Who stole my Inventory? 50% Drop In Some Areas
In many parts of San Francisco and the rest of the Bay Area real estate inventory levels sit at one to two month levels which has caused feeding frenzy for home starved shoppers.
Things have become so bad that developers now rush to get their condos, single family homes and town homes everywhere from San Mateo to Upper Market. We took some numbers from Redfin that showed 2013 inventory figures for San Francisco and San Jose at 50% compared to one year ago. (See accompany chart)
Many people continue to speculate about the reasons for the low inventory such as a lack of new construction and investors snatching all of the rental properties.
Four Reasons For The Inventory Shortage
Here we offer a few reasons:
1- Owners with short memories think their home will escalate in value like the number in 2005-2006, so they continue to hold onto their property even they wish to sell it. Many sellers seek to wait for the virtual peak before they sell their property. Don’t hold your breadth.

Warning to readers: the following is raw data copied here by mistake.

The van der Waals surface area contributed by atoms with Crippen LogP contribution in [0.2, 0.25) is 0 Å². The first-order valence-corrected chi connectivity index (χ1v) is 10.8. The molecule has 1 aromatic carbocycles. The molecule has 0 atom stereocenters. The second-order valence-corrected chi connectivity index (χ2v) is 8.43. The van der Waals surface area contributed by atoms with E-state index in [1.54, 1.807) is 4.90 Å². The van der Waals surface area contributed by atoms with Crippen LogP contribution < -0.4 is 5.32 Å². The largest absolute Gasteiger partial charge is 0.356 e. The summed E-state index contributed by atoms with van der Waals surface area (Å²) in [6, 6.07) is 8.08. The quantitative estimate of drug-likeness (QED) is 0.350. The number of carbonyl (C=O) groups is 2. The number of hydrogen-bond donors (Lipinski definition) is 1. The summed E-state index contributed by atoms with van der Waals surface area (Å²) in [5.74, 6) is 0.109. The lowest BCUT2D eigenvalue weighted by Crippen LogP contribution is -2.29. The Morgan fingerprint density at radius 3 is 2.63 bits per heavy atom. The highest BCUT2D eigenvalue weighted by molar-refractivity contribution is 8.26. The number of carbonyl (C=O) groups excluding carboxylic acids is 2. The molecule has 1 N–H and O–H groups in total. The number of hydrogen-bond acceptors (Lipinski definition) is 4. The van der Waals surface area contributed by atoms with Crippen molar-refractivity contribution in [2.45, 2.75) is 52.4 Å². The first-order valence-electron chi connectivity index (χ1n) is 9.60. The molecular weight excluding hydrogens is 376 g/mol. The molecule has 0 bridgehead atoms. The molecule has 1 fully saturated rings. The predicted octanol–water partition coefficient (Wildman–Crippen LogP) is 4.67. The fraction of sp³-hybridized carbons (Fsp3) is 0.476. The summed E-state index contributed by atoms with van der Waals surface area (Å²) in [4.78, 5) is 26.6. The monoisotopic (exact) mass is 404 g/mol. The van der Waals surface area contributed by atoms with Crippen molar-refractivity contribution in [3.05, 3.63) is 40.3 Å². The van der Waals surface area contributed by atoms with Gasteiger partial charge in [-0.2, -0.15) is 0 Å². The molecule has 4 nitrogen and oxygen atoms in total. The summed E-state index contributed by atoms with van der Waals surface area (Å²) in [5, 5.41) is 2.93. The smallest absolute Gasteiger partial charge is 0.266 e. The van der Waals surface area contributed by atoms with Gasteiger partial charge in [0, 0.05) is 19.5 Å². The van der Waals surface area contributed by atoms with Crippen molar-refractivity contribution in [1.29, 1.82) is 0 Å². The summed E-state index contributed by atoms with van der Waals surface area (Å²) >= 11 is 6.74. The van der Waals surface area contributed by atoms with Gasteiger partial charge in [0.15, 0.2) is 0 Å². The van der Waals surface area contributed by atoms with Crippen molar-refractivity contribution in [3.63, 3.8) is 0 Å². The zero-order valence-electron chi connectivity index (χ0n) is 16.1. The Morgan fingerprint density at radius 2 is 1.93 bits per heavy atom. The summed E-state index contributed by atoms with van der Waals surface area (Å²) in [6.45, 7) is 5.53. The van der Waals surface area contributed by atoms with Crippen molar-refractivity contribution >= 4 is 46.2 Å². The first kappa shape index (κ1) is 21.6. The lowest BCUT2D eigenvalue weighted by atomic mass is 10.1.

2- With the new California Homeowners Bill of Rights taking effect, bank are nervous (or at least reticent) to move forth with the foreclosures without making absolutely sure that they have not made some error that could result in a lawsuit.
3- Even with the recent surge in prices many homes continue to sit underwater so homeowners seem hesitant to jump ship with a short sale. Some of these homeowners might reconsider as they have until the end of the year to take advantage of the one year extension of the Mortgage Debt Forgiveness Relief Act.
4- Many “move-up” or “scale-down” homeowners who do wish to sell have reservations because although they would have no problem selling their home, they may encounter difficulty buying their replacement home.
Things will most likely not remain this way for all of 2013. Eventually the banks will release additional REOs and interest rates will tick up which will impact the market. It should be an interesting ride here in San Francisco and the rest of the Bay Area.